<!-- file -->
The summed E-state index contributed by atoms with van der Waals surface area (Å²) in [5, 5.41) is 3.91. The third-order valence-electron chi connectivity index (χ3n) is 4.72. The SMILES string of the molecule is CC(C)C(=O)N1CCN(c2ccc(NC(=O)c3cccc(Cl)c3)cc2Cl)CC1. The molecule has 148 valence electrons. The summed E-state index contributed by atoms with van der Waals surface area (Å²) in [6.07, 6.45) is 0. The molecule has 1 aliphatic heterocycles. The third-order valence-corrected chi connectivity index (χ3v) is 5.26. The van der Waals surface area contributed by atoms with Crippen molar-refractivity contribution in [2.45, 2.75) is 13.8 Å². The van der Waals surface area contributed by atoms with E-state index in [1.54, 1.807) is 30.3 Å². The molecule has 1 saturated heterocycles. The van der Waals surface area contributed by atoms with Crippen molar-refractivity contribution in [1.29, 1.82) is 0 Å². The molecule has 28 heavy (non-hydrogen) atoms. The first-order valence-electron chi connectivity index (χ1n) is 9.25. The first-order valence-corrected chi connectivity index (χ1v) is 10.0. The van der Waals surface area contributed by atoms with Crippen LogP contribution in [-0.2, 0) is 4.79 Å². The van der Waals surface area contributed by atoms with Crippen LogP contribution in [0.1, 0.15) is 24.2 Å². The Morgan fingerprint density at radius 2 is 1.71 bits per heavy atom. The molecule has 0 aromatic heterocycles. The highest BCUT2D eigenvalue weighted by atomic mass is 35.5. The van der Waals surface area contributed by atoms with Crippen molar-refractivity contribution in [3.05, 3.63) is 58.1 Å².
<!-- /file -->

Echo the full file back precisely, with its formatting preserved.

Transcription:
The summed E-state index contributed by atoms with van der Waals surface area (Å²) in [5, 5.41) is 3.91. The third-order valence-electron chi connectivity index (χ3n) is 4.72. The SMILES string of the molecule is CC(C)C(=O)N1CCN(c2ccc(NC(=O)c3cccc(Cl)c3)cc2Cl)CC1. The molecule has 148 valence electrons. The summed E-state index contributed by atoms with van der Waals surface area (Å²) in [6.07, 6.45) is 0. The molecule has 1 aliphatic heterocycles. The third-order valence-corrected chi connectivity index (χ3v) is 5.26. The van der Waals surface area contributed by atoms with Crippen molar-refractivity contribution in [2.45, 2.75) is 13.8 Å². The van der Waals surface area contributed by atoms with E-state index in [1.54, 1.807) is 30.3 Å². The molecule has 1 saturated heterocycles. The van der Waals surface area contributed by atoms with Crippen molar-refractivity contribution in [1.29, 1.82) is 0 Å². The molecule has 28 heavy (non-hydrogen) atoms. The first-order valence-electron chi connectivity index (χ1n) is 9.25. The first-order valence-corrected chi connectivity index (χ1v) is 10.0. The van der Waals surface area contributed by atoms with Crippen LogP contribution in [-0.2, 0) is 4.79 Å². The van der Waals surface area contributed by atoms with Crippen LogP contribution in [0.1, 0.15) is 24.2 Å². The Morgan fingerprint density at radius 2 is 1.71 bits per heavy atom. The molecule has 0 aromatic heterocycles. The highest BCUT2D eigenvalue weighted by atomic mass is 35.5. The van der Waals surface area contributed by atoms with Crippen molar-refractivity contribution in [3.05, 3.63) is 58.1 Å².